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For over two months, I’ve had the privilege of sitting next to our national sales representative specializing in cedar shingle siding. The wealth of knowledge I’ve gained during this time is invaluable. Because knowledge is better when shared, I thought it was about time to impart some of these insights to you.

Shingle vs. Shake: Know the Difference

One of the first things I learned is the distinction between the terms “Shingle” and “Shake.” While these terms are often used interchangeably, they serve different purposes. Shakes are primarily associated with roofing rather than siding. We frequently receive calls from customers asking for “cedar shake,” which leads us to wonder: are people aware of the terminological difference?

Lifespan Factors: Stain vs. Paint

The longevity of your cedar shingle siding can vary significantly depending on whether it’s stained or painted. A semi-transparent stain generally lasts between 3-5 years, whereas paint can last from 7-8 years. However, these numbers are not set in stone. Factors like your geographical location and local weather conditions can impact the longevity of your siding. Therefore, it’s crucial to discuss your specific environmental conditions when making a purchase.

Types of Cedar: Western Red vs. Eastern White

Western Red Cedar

Western Red Cedar shingles contain tannic acid, making staining the preferred finish. Painting these shingles is not advisable as the tannins would bleed through, causing color variations. Even staining isn’t entirely foolproof; there’s still a chance of tannin bleed, although it’s less noticeable with a semi-transparent stain. If left untreated, Western Red Cedar will naturally weather over time, changing to shades of black, brown, or reddish.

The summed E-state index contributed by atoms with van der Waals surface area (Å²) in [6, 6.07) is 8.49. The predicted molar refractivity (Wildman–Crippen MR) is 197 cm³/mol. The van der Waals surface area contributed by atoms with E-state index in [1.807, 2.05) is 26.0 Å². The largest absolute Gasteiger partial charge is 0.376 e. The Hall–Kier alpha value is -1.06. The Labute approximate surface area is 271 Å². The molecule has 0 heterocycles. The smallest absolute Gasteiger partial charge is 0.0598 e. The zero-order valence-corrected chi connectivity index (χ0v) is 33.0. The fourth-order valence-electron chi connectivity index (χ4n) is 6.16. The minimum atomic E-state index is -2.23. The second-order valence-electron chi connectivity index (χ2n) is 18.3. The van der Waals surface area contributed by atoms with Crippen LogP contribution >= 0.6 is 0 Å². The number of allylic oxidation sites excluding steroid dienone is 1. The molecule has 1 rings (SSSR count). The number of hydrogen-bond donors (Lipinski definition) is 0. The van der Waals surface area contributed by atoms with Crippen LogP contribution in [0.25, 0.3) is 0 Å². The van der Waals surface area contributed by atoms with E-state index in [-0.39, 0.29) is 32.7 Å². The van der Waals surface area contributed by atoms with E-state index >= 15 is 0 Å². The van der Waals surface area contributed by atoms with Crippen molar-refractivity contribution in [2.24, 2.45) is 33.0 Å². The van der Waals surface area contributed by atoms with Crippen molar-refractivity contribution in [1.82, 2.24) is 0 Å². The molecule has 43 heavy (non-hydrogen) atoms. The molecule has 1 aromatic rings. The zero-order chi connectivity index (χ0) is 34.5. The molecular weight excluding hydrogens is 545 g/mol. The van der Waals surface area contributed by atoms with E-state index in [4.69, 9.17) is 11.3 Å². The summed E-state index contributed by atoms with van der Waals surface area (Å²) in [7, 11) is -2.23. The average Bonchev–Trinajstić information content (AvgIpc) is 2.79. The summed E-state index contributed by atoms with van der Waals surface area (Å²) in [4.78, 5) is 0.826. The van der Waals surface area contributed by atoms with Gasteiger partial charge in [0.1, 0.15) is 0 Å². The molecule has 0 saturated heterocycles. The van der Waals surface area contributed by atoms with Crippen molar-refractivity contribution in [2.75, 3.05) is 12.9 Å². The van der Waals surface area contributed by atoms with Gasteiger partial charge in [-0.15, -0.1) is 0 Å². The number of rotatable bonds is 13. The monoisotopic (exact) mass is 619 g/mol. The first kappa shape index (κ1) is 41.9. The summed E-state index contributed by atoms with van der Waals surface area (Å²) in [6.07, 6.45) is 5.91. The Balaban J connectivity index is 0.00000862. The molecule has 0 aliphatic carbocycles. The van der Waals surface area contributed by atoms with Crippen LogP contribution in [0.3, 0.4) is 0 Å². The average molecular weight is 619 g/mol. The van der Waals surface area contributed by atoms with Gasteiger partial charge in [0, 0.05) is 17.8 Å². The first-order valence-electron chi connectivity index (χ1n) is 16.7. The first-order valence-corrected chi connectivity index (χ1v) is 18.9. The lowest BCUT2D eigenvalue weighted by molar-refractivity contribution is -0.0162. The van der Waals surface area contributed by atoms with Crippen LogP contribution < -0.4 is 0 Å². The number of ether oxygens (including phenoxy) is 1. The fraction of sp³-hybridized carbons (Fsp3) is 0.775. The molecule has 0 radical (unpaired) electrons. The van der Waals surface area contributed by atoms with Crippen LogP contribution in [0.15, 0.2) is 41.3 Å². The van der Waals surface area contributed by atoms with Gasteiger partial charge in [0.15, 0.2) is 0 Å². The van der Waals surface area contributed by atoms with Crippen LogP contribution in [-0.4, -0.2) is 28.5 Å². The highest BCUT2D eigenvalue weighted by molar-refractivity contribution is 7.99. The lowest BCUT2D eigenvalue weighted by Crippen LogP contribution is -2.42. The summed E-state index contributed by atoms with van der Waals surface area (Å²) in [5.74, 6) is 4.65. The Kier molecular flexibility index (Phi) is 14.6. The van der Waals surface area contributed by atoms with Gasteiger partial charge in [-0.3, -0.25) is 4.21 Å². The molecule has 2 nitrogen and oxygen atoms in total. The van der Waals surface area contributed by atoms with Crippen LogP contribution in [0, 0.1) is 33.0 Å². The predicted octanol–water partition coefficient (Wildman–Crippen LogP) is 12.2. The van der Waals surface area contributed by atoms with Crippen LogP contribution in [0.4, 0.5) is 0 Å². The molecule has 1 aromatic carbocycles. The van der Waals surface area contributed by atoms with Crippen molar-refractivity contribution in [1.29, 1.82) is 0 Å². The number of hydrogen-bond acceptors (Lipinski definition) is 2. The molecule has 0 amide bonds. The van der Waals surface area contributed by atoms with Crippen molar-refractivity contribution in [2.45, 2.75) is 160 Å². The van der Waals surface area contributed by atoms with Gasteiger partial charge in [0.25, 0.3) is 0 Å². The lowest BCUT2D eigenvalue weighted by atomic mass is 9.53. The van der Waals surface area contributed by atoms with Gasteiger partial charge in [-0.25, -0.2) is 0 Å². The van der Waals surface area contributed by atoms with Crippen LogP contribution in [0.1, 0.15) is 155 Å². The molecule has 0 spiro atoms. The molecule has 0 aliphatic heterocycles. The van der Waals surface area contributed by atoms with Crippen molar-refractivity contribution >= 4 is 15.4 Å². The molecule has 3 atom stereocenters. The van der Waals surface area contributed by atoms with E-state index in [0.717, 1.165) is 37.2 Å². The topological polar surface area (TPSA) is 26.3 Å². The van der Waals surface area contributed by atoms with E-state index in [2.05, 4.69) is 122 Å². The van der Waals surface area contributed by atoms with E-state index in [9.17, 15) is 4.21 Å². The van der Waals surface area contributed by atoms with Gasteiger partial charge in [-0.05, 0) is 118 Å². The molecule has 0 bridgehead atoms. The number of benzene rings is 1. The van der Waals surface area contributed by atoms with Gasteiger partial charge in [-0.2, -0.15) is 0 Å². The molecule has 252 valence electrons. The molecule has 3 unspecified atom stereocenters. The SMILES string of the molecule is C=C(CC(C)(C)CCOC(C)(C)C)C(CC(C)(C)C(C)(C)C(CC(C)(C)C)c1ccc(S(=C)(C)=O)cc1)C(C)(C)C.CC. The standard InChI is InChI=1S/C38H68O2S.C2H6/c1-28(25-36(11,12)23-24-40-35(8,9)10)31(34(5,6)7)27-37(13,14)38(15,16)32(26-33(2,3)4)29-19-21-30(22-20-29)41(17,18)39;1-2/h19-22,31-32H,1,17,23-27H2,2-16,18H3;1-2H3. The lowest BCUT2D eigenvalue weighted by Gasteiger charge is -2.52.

Eastern White Cedar

In contrast, Eastern White Cedar shingles lack tannic acid, making them suitable for solid color applications. While these shingles can be left untreated to weather into a gray hue, painting is recommended to extend their lifespan.

Grades of Cedar Shingles

After choosing the type and finish, your next decision involves selecting the grade of shingles.

Eastern White Cedar Grades

Eastern White Cedar shingles come in grades A, B, C, and D. Grade A shingles are free of imperfections, whereas grade B shingles have minor flaws that are not visible on the exposed face. Once installed, it’s challenging to distinguish between the two.

Western Red Cedar Classes

Western Red Cedar shingles are categorized as either Class 1 or Class 2. Class 1 shingles are perfect, while Class 2 shingles may have some imperfections.

At Cedar Shingles Direct, we only offer Eastern White Cedar in grades A and B, and Western Red Cedar in Class 1, ensuring you receive the highest quality.


Choosing the right cedar shingle siding involves several considerations—understanding the terminology, knowing the lifespan based on the finish, deciding on the type of cedar, and selecting the grade. If you’re in the market for Western Red or Eastern White Cedar Shingles, don’t hesitate to contact Cedar Shingles Direct. We’re here to guide you through every step, ensuring you make an informed decision for your home’s exterior.